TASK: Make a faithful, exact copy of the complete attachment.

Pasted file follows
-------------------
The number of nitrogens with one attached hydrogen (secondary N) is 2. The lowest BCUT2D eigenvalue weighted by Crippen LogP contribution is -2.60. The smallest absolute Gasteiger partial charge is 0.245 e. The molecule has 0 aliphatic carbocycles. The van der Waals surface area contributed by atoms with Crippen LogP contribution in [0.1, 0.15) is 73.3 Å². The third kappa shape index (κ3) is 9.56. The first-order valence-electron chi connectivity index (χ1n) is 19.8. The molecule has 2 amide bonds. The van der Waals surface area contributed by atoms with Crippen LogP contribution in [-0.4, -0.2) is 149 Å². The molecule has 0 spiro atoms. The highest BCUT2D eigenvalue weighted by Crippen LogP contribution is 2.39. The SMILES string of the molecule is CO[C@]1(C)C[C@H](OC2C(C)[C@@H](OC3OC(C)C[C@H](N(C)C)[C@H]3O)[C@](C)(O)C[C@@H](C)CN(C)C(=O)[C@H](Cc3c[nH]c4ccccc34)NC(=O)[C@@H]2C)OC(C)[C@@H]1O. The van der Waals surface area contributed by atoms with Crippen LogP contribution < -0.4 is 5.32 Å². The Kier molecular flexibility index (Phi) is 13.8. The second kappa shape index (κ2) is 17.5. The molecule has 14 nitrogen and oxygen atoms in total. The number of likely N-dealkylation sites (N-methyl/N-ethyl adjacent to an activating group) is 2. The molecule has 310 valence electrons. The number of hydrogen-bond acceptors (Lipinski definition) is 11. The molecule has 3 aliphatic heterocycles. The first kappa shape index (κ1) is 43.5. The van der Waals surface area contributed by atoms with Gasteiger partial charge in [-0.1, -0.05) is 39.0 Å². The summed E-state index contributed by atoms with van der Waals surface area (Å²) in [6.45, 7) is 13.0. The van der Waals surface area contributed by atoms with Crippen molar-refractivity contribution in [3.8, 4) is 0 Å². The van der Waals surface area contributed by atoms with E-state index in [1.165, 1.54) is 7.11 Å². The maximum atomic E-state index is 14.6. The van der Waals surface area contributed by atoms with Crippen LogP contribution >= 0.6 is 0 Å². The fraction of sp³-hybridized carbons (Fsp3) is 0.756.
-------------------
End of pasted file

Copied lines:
The number of nitrogens with one attached hydrogen (secondary N) is 2. The lowest BCUT2D eigenvalue weighted by Crippen LogP contribution is -2.60. The smallest absolute Gasteiger partial charge is 0.245 e. The molecule has 0 aliphatic carbocycles. The van der Waals surface area contributed by atoms with Crippen LogP contribution in [0.1, 0.15) is 73.3 Å². The third kappa shape index (κ3) is 9.56. The first-order valence-electron chi connectivity index (χ1n) is 19.8. The molecule has 2 amide bonds. The van der Waals surface area contributed by atoms with Crippen LogP contribution in [-0.4, -0.2) is 149 Å². The molecule has 0 spiro atoms. The highest BCUT2D eigenvalue weighted by Crippen LogP contribution is 2.39. The SMILES string of the molecule is CO[C@]1(C)C[C@H](OC2C(C)[C@@H](OC3OC(C)C[C@H](N(C)C)[C@H]3O)[C@](C)(O)C[C@@H](C)CN(C)C(=O)[C@H](Cc3c[nH]c4ccccc34)NC(=O)[C@@H]2C)OC(C)[C@@H]1O. The van der Waals surface area contributed by atoms with Crippen LogP contribution < -0.4 is 5.32 Å². The Kier molecular flexibility index (Phi) is 13.8. The second kappa shape index (κ2) is 17.5. The molecule has 14 nitrogen and oxygen atoms in total. The number of likely N-dealkylation sites (N-methyl/N-ethyl adjacent to an activating group) is 2. The molecule has 310 valence electrons. The number of hydrogen-bond acceptors (Lipinski definition) is 11. The molecule has 3 aliphatic heterocycles. The first kappa shape index (κ1) is 43.5. The van der Waals surface area contributed by atoms with Gasteiger partial charge in [-0.1, -0.05) is 39.0 Å². The summed E-state index contributed by atoms with van der Waals surface area (Å²) in [6.45, 7) is 13.0. The van der Waals surface area contributed by atoms with Crippen molar-refractivity contribution in [3.8, 4) is 0 Å². The van der Waals surface area contributed by atoms with E-state index in [1.165, 1.54) is 7.11 Å². The maximum atomic E-state index is 14.6. The van der Waals surface area contributed by atoms with Crippen LogP contribution >= 0.6 is 0 Å². The fraction of sp³-hybridized carbons (Fsp3) is 0.756.